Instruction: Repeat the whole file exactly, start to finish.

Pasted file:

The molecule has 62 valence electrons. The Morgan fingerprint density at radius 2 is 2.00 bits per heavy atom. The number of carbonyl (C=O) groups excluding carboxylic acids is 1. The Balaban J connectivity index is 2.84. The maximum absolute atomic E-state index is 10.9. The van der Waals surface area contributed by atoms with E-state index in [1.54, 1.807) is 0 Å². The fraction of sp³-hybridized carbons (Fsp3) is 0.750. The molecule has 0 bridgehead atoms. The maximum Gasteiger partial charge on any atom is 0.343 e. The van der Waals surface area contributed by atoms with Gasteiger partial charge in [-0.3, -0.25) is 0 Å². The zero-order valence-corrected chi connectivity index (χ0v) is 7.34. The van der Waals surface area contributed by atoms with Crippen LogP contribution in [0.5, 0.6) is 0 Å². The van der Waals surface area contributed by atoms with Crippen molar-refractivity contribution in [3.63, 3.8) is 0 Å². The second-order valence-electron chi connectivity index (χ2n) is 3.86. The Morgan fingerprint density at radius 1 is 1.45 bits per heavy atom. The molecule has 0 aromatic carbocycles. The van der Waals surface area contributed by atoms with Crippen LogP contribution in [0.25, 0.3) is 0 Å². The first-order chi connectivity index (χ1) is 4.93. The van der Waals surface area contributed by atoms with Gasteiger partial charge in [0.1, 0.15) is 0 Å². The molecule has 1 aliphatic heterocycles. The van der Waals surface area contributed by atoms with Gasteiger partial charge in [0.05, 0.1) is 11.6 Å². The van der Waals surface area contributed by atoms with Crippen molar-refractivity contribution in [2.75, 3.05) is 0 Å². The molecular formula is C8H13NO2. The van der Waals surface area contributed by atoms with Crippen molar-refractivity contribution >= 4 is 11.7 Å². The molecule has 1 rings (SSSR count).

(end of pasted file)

The molecule has 62 valence electrons. The Morgan fingerprint density at radius 2 is 2.00 bits per heavy atom. The number of carbonyl (C=O) groups excluding carboxylic acids is 1. The Balaban J connectivity index is 2.84. The maximum absolute atomic E-state index is 10.9. The van der Waals surface area contributed by atoms with E-state index in [1.54, 1.807) is 0 Å². The fraction of sp³-hybridized carbons (Fsp3) is 0.750. The molecule has 0 bridgehead atoms. The maximum Gasteiger partial charge on any atom is 0.343 e. The van der Waals surface area contributed by atoms with Gasteiger partial charge in [-0.3, -0.25) is 0 Å². The zero-order valence-corrected chi connectivity index (χ0v) is 7.34. The van der Waals surface area contributed by atoms with Crippen LogP contribution in [0.5, 0.6) is 0 Å². The van der Waals surface area contributed by atoms with Crippen molar-refractivity contribution in [3.63, 3.8) is 0 Å². The second-order valence-electron chi connectivity index (χ2n) is 3.86. The Morgan fingerprint density at radius 1 is 1.45 bits per heavy atom. The molecule has 0 aromatic carbocycles. The van der Waals surface area contributed by atoms with Crippen LogP contribution in [0.25, 0.3) is 0 Å². The first-order chi connectivity index (χ1) is 4.93. The van der Waals surface area contributed by atoms with Gasteiger partial charge in [0.1, 0.15) is 0 Å². The molecule has 1 aliphatic heterocycles. The van der Waals surface area contributed by atoms with Gasteiger partial charge in [0.05, 0.1) is 11.6 Å². The van der Waals surface area contributed by atoms with Crippen molar-refractivity contribution in [2.75, 3.05) is 0 Å². The molecular formula is C8H13NO2. The van der Waals surface area contributed by atoms with Crippen molar-refractivity contribution >= 4 is 11.7 Å². The molecule has 1 rings (SSSR count).